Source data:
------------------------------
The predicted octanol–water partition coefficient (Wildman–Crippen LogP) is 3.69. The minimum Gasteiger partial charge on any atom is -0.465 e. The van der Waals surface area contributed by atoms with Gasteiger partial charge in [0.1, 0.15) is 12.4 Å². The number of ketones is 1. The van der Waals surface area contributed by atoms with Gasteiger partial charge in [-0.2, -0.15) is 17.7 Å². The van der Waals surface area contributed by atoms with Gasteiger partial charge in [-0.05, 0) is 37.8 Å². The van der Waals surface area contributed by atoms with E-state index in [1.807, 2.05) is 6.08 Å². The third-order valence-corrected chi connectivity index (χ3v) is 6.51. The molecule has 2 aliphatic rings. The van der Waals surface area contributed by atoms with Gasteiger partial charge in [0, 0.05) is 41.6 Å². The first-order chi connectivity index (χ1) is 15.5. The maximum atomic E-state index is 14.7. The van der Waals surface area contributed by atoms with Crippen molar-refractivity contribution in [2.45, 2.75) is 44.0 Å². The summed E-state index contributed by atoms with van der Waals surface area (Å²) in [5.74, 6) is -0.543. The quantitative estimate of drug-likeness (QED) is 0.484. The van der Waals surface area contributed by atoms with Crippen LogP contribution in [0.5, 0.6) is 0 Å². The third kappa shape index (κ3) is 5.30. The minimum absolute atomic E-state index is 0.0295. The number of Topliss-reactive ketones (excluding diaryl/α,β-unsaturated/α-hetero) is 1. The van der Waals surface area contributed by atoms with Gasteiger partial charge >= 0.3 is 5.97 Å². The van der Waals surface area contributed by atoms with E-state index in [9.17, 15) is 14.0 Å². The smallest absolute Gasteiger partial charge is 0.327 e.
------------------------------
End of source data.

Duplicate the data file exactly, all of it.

The predicted octanol–water partition coefficient (Wildman–Crippen LogP) is 3.69. The minimum Gasteiger partial charge on any atom is -0.465 e. The van der Waals surface area contributed by atoms with Gasteiger partial charge in [0.1, 0.15) is 12.4 Å². The number of ketones is 1. The van der Waals surface area contributed by atoms with Gasteiger partial charge in [-0.2, -0.15) is 17.7 Å². The van der Waals surface area contributed by atoms with Gasteiger partial charge in [-0.05, 0) is 37.8 Å². The van der Waals surface area contributed by atoms with E-state index in [1.807, 2.05) is 6.08 Å². The third-order valence-corrected chi connectivity index (χ3v) is 6.51. The molecule has 2 aliphatic rings. The van der Waals surface area contributed by atoms with Gasteiger partial charge in [0, 0.05) is 41.6 Å². The first-order chi connectivity index (χ1) is 15.5. The maximum atomic E-state index is 14.7. The van der Waals surface area contributed by atoms with Crippen molar-refractivity contribution in [2.45, 2.75) is 44.0 Å². The summed E-state index contributed by atoms with van der Waals surface area (Å²) in [5.74, 6) is -0.543. The quantitative estimate of drug-likeness (QED) is 0.484. The van der Waals surface area contributed by atoms with Crippen LogP contribution in [0.5, 0.6) is 0 Å². The third kappa shape index (κ3) is 5.30. The minimum absolute atomic E-state index is 0.0295. The number of Topliss-reactive ketones (excluding diaryl/α,β-unsaturated/α-hetero) is 1. The van der Waals surface area contributed by atoms with Gasteiger partial charge >= 0.3 is 5.97 Å². The van der Waals surface area contributed by atoms with E-state index in [9.17, 15) is 14.0 Å². The smallest absolute Gasteiger partial charge is 0.327 e.